HH: General, what about the losses on the enemy? You mentioned that hundreds of al Qaeda fighters have been killed in the last couple of months, but are they suffering losses in the thousands every month? Or is it hundred, two hundred? What kind of force reduction’s going on there?
DP: Yeah, as you know, we try to avoid body counting, but inevitably, obviously, it is something we keep track of, because we’re trying to have some sense of the damage that we are doing to al Qaeda-Iraq, its affiliates, other Sunni insurgent groups, and also certainly to the Shia militia extremist elements. And the answer to that in a general sense is that they are losing many, many hundreds of their, of these different elements each month, certainly since the onset of the surge.
HH: And you mentioned foreign fighters infiltrating. Has that flow slowed or accelerated over the past five months?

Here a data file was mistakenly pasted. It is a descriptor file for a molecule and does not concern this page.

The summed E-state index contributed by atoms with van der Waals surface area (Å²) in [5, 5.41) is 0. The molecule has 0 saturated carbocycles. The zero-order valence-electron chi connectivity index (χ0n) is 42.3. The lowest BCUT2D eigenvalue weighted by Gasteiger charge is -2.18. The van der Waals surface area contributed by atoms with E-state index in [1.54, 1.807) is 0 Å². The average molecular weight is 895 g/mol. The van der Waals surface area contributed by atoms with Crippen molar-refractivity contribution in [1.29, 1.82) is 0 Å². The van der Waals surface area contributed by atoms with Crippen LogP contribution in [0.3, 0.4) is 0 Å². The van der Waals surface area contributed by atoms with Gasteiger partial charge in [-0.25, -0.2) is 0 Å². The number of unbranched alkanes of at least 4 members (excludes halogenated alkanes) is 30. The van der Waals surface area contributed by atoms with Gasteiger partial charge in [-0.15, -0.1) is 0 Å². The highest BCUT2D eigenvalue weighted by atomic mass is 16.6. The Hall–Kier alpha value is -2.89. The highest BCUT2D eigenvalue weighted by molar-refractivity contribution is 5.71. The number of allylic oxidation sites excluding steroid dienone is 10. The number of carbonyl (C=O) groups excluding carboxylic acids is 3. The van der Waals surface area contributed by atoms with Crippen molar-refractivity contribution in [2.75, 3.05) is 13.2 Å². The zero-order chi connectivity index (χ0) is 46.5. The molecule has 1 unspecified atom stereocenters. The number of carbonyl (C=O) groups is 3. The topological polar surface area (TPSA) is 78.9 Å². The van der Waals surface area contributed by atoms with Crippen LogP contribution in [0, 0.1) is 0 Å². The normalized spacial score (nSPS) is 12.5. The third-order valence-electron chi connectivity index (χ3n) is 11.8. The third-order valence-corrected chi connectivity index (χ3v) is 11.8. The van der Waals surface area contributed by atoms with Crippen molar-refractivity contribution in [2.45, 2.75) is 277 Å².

DP: We do not think there has been much of a change in that. Again, it is something that is difficult to measure. Certainly, if you knew precisely how many were coming, or where they were coming, we’d obviously interdict them. And we do in fact interdict some, but not huge numbers. We do occasionally capture them in the act of preparing to, or trying to carry out a suicide attack or some other attack. In fact, we recently killed a fairly substantial element, 34 in one batch, some of which certainly were foreign fighters and had suicide vests and belts on, and we trying to re-infiltrate into Anbar Province and cause problems there. But we think the number of these foreign fighters, foreign terrorists who come through Syria, by and large, has remained roughly the same, and that is a big concern, because of those 60, 80, 90 or so who do come in per month, many of those end up being suicide bombers. And even though their numbers are relatively small in the grand scheme of affairs here, they can cause horrific casualties, indiscriminate death to Iraqi civilians, and really substantial damage, physically as well as psychologically. ...